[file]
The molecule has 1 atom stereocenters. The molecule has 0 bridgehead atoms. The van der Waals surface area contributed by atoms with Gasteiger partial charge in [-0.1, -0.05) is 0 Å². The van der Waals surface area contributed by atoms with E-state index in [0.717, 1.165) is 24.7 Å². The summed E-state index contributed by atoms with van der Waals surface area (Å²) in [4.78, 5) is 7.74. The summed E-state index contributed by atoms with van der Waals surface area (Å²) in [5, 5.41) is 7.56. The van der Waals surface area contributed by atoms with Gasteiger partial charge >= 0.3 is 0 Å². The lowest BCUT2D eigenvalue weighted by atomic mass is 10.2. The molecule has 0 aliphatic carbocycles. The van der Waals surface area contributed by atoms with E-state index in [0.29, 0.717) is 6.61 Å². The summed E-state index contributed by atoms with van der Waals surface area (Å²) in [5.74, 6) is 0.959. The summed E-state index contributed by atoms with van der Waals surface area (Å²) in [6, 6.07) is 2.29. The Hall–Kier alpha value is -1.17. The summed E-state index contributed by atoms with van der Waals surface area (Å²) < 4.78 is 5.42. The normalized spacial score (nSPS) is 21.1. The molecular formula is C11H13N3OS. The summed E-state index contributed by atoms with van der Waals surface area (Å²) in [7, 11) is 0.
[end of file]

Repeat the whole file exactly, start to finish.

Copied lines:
The molecule has 1 atom stereocenters. The molecule has 0 bridgehead atoms. The van der Waals surface area contributed by atoms with Gasteiger partial charge in [-0.1, -0.05) is 0 Å². The van der Waals surface area contributed by atoms with E-state index in [0.717, 1.165) is 24.7 Å². The summed E-state index contributed by atoms with van der Waals surface area (Å²) in [4.78, 5) is 7.74. The summed E-state index contributed by atoms with van der Waals surface area (Å²) in [5, 5.41) is 7.56. The van der Waals surface area contributed by atoms with Gasteiger partial charge >= 0.3 is 0 Å². The lowest BCUT2D eigenvalue weighted by atomic mass is 10.2. The molecule has 0 aliphatic carbocycles. The van der Waals surface area contributed by atoms with E-state index in [0.29, 0.717) is 6.61 Å². The summed E-state index contributed by atoms with van der Waals surface area (Å²) in [5.74, 6) is 0.959. The summed E-state index contributed by atoms with van der Waals surface area (Å²) in [6, 6.07) is 2.29. The Hall–Kier alpha value is -1.17. The summed E-state index contributed by atoms with van der Waals surface area (Å²) < 4.78 is 5.42. The normalized spacial score (nSPS) is 21.1. The molecular formula is C11H13N3OS. The summed E-state index contributed by atoms with van der Waals surface area (Å²) in [7, 11) is 0.